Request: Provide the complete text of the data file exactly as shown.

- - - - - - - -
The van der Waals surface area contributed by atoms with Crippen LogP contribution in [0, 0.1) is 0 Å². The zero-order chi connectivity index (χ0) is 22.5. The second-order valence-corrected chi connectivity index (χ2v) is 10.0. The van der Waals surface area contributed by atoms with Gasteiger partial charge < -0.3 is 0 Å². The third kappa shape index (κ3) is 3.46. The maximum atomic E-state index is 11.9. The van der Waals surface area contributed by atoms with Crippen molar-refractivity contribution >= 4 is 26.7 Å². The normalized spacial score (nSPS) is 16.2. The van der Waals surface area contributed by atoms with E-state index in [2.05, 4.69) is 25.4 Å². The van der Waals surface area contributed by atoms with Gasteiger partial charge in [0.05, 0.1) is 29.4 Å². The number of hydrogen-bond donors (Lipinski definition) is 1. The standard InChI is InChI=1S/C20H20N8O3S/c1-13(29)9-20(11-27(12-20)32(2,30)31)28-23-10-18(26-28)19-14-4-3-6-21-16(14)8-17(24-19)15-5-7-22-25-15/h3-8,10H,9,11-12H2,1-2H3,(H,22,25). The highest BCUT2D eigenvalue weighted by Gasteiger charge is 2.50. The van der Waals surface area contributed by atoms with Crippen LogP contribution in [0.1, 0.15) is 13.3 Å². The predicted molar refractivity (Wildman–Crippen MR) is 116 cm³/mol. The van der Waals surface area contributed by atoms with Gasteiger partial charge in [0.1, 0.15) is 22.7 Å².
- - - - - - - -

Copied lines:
The van der Waals surface area contributed by atoms with Crippen LogP contribution in [0, 0.1) is 0 Å². The zero-order chi connectivity index (χ0) is 22.5. The second-order valence-corrected chi connectivity index (χ2v) is 10.0. The van der Waals surface area contributed by atoms with Gasteiger partial charge < -0.3 is 0 Å². The third kappa shape index (κ3) is 3.46. The maximum atomic E-state index is 11.9. The van der Waals surface area contributed by atoms with Crippen molar-refractivity contribution >= 4 is 26.7 Å². The normalized spacial score (nSPS) is 16.2. The van der Waals surface area contributed by atoms with E-state index in [2.05, 4.69) is 25.4 Å². The van der Waals surface area contributed by atoms with Gasteiger partial charge in [0.05, 0.1) is 29.4 Å². The number of hydrogen-bond donors (Lipinski definition) is 1. The standard InChI is InChI=1S/C20H20N8O3S/c1-13(29)9-20(11-27(12-20)32(2,30)31)28-23-10-18(26-28)19-14-4-3-6-21-16(14)8-17(24-19)15-5-7-22-25-15/h3-8,10H,9,11-12H2,1-2H3,(H,22,25). The highest BCUT2D eigenvalue weighted by Gasteiger charge is 2.50. The van der Waals surface area contributed by atoms with Crippen LogP contribution in [0.1, 0.15) is 13.3 Å². The predicted molar refractivity (Wildman–Crippen MR) is 116 cm³/mol. The van der Waals surface area contributed by atoms with Gasteiger partial charge in [0.1, 0.15) is 22.7 Å².